The demons panel in nV was inspired by a miracle story from a very early phase of Becket’s cult – so early, in fact, that the tale begins before Becket’s death. For some thirty years, a knight named Stephen of Hoyland had been suffering visitations from a demon that were so severe he feared for his life. The writer of Stephen’s story, Benedict of Peterborough, states that the knight “was so pressed down and suffocated that unless he woke up quickly he would die” . Though the knight “spoke to many doctors, increased his gifts to them and offered them still greater ones,” this “brought him no benefit at all.”
Stephen first found relief on a night when Thomas Becket had returned from the exile imposed by Henry II but was still living (i.e., the short period between Becket’s return to England on 1 December and his death on 29 December 1170). The knight had been invoking the names of many saints when he said, “‘Lord, free me for the love of the archbishop of Canterbury who was exiled for you and the freedom of your church!’” This didn’t make the demon go away, so the knight, thinking that “many of the archbishops of Canterbury had been banished for the same cause, added, ‘Lord, for the love of the archbishop Thomas!’” This also didn’t work, and so the knight clarified that he meant “‘The Thomas who was last exiled for you!’” He had at last hit on the right formula: “immediately, that which had harassed him disappeared and he was freed.” That Benedict thought it worthy to report all of this shows the importance of establishing that it really was the living archbishop of Canterbury whose name dispelled the demon.
The demon came back again another night while Becket still lived, and the same invocation released the knight a second time. Then, sometime shortly after Becket’s death, the demon appeared yet again, this time in the form of a bird: “it seemed that it was unable to approach him in his bed, and so circled him from afar. The knight spoke to and taunted it, saying, ‘I trust in the merits of the blessed martyr Thomas, and I do not fear you: his grace will protect me, and will recover me from your control.’” This spelled the demon’s end: “from this hour,” Benedict writes, “no phantom troubled the knight in this way.”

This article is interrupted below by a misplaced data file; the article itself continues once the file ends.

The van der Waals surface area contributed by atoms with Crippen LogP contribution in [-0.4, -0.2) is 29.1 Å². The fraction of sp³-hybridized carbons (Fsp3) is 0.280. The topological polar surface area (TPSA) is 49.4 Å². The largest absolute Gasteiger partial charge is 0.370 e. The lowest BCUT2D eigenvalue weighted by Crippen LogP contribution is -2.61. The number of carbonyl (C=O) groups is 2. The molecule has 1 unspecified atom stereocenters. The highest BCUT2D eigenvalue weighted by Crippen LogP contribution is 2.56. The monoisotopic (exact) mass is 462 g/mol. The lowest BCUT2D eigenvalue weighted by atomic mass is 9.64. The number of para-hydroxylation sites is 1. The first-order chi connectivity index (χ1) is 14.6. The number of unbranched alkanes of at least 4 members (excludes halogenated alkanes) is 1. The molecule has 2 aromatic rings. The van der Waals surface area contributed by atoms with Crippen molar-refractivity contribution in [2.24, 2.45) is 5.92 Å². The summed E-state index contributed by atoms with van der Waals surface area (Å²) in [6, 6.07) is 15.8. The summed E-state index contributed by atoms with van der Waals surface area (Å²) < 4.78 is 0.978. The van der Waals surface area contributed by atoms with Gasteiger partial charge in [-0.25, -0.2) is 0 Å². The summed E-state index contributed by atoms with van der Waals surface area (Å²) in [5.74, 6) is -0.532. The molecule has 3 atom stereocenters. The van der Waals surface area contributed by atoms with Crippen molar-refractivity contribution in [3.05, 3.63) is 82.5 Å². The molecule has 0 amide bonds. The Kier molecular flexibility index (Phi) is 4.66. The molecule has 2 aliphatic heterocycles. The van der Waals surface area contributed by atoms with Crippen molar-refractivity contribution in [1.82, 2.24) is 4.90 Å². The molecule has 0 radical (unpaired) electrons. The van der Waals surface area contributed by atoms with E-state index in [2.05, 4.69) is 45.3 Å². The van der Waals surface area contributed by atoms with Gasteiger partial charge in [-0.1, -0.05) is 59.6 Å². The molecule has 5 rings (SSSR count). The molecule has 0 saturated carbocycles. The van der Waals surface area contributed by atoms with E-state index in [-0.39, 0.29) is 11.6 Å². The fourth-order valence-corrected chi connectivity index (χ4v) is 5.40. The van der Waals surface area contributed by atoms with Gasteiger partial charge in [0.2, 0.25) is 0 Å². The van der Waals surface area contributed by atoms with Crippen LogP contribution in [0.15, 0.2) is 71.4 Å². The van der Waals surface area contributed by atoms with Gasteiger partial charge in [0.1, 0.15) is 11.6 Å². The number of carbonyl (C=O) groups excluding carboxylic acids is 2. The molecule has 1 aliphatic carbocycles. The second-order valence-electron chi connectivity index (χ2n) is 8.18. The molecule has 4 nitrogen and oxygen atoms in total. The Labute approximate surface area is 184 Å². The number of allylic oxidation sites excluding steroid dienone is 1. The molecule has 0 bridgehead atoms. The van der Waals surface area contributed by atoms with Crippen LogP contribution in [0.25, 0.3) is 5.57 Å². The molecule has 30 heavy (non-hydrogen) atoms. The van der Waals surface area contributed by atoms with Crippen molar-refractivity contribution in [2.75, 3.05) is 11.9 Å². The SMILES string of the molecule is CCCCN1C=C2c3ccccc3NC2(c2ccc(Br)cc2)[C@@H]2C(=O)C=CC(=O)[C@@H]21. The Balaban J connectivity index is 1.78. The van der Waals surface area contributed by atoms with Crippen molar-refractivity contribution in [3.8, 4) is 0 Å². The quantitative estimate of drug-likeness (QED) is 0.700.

Window nV was dedicated to events from the very beginning of Becket’s cult. Stephen of Hoyland’s miracle showed Becket to have had miraculous powers even before his death, and as such had obvious appeal for such a window. Canon Arthur Mason, who published his Guide to the Ancient Glass in Canterbury Cathedral in 1925, was the first to tentatively suggest a link between nV panel and the knight’s miracle . He looked for matches for panels with stories in the miracle collections written by Benedict of Peterborough and his colleague at Christ Church, William of Canterbury, in the 1170s. Though these two collections contain over seven hundred miracle stories, stories of demon possession are not numerous, and there are only two that describe a demon attacking a sleeper. One of these, in the middle of William’s collection, concerns a young monk in a Cluniac monastery in Yorkshire; the other is Stephen’s miracle, found very near the beginning of Benedict’s collection . It is not clear whether Mason considered the story of the Cluniac monk as a possible source for this panel, but as this was not an early miracle, and neither the sleeper nor the man coming to the sleeper’s aid are dressed as monks, the link he suggested to Stephen’s story is surely correct.
The three demons
Perhaps the most notable aspect of the nV panel is that it features three demons rather than the single demon afflicting Stephen in Benedict’s story. The glaziers rendered the demons in different colors, using a bluish white glass for the one on the right, a light tan glass for the one on the left, and a striking deep red glass for the one at the top of the image. They also portrayed them as doing different things. The bluish-white demon is pushing down on the sleeper’s legs; the light tan demon has his hands cupped over the sleeper’s head; and the red one, rather terrifyingly, is flying down from the ceiling.